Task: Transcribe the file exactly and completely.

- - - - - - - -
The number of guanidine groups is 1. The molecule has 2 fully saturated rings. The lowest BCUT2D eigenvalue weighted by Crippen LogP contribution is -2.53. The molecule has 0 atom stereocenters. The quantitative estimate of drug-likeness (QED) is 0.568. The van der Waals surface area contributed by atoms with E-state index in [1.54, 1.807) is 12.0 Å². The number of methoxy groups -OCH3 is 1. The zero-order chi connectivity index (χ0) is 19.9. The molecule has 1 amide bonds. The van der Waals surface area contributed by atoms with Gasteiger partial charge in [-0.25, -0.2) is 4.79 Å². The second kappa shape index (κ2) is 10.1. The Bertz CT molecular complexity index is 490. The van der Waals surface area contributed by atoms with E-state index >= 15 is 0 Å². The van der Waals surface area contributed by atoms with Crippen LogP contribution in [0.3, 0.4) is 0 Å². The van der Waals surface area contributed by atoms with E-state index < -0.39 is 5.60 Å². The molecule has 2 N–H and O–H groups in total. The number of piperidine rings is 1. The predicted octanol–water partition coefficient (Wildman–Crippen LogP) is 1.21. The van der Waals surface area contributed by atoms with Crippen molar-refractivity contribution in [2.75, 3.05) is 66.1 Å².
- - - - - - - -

The number of guanidine groups is 1. The molecule has 2 fully saturated rings. The lowest BCUT2D eigenvalue weighted by Crippen LogP contribution is -2.53. The molecule has 0 atom stereocenters. The quantitative estimate of drug-likeness (QED) is 0.568. The van der Waals surface area contributed by atoms with E-state index in [1.54, 1.807) is 12.0 Å². The number of methoxy groups -OCH3 is 1. The zero-order chi connectivity index (χ0) is 19.9. The molecule has 1 amide bonds. The van der Waals surface area contributed by atoms with Gasteiger partial charge in [-0.25, -0.2) is 4.79 Å². The second kappa shape index (κ2) is 10.1. The Bertz CT molecular complexity index is 490. The van der Waals surface area contributed by atoms with E-state index >= 15 is 0 Å². The van der Waals surface area contributed by atoms with Crippen LogP contribution in [0.3, 0.4) is 0 Å². The van der Waals surface area contributed by atoms with E-state index < -0.39 is 5.60 Å². The molecule has 2 N–H and O–H groups in total. The number of piperidine rings is 1. The predicted octanol–water partition coefficient (Wildman–Crippen LogP) is 1.21. The van der Waals surface area contributed by atoms with Crippen molar-refractivity contribution in [2.75, 3.05) is 66.1 Å².